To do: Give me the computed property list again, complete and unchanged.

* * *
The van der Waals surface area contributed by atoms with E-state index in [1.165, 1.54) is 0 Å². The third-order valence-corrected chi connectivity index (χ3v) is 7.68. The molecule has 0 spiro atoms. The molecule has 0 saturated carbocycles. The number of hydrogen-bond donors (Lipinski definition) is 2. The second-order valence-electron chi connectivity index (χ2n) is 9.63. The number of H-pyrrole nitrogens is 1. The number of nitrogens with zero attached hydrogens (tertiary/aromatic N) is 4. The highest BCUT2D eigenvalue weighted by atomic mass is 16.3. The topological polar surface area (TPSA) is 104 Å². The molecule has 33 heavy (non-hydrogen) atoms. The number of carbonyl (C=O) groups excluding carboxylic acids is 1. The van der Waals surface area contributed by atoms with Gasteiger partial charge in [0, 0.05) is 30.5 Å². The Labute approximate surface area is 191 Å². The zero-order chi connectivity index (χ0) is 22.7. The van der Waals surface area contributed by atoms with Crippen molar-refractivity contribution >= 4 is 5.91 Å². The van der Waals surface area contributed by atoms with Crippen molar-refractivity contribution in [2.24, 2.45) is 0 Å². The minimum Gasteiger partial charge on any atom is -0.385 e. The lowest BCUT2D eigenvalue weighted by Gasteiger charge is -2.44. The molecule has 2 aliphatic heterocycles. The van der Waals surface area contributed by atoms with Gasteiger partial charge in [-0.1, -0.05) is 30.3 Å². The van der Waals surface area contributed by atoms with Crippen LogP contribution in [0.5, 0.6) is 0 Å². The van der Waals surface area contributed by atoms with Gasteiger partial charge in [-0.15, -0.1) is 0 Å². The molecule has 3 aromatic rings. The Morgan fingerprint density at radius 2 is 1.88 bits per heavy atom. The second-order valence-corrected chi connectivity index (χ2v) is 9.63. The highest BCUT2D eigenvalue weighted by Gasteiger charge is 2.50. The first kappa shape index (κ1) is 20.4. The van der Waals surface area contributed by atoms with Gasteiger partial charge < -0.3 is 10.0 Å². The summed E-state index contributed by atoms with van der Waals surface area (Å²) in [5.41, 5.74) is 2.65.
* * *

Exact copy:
The van der Waals surface area contributed by atoms with E-state index in [1.165, 1.54) is 0 Å². The third-order valence-corrected chi connectivity index (χ3v) is 7.68. The molecule has 0 spiro atoms. The molecule has 0 saturated carbocycles. The number of hydrogen-bond donors (Lipinski definition) is 2. The second-order valence-electron chi connectivity index (χ2n) is 9.63. The number of H-pyrrole nitrogens is 1. The number of nitrogens with zero attached hydrogens (tertiary/aromatic N) is 4. The highest BCUT2D eigenvalue weighted by atomic mass is 16.3. The topological polar surface area (TPSA) is 104 Å². The molecule has 33 heavy (non-hydrogen) atoms. The number of carbonyl (C=O) groups excluding carboxylic acids is 1. The van der Waals surface area contributed by atoms with Gasteiger partial charge in [0, 0.05) is 30.5 Å². The Labute approximate surface area is 191 Å². The zero-order chi connectivity index (χ0) is 22.7. The van der Waals surface area contributed by atoms with Crippen molar-refractivity contribution >= 4 is 5.91 Å². The van der Waals surface area contributed by atoms with Crippen molar-refractivity contribution in [2.24, 2.45) is 0 Å². The minimum Gasteiger partial charge on any atom is -0.385 e. The lowest BCUT2D eigenvalue weighted by Gasteiger charge is -2.44. The molecule has 2 aliphatic heterocycles. The van der Waals surface area contributed by atoms with Gasteiger partial charge in [-0.1, -0.05) is 30.3 Å². The van der Waals surface area contributed by atoms with Crippen LogP contribution in [0.5, 0.6) is 0 Å². The van der Waals surface area contributed by atoms with Gasteiger partial charge in [-0.15, -0.1) is 0 Å². The molecule has 3 aromatic rings. The Morgan fingerprint density at radius 2 is 1.88 bits per heavy atom. The second-order valence-corrected chi connectivity index (χ2v) is 9.63. The highest BCUT2D eigenvalue weighted by Gasteiger charge is 2.50. The first kappa shape index (κ1) is 20.4. The van der Waals surface area contributed by atoms with Gasteiger partial charge < -0.3 is 10.0 Å². The summed E-state index contributed by atoms with van der Waals surface area (Å²) in [5.41, 5.74) is 2.65.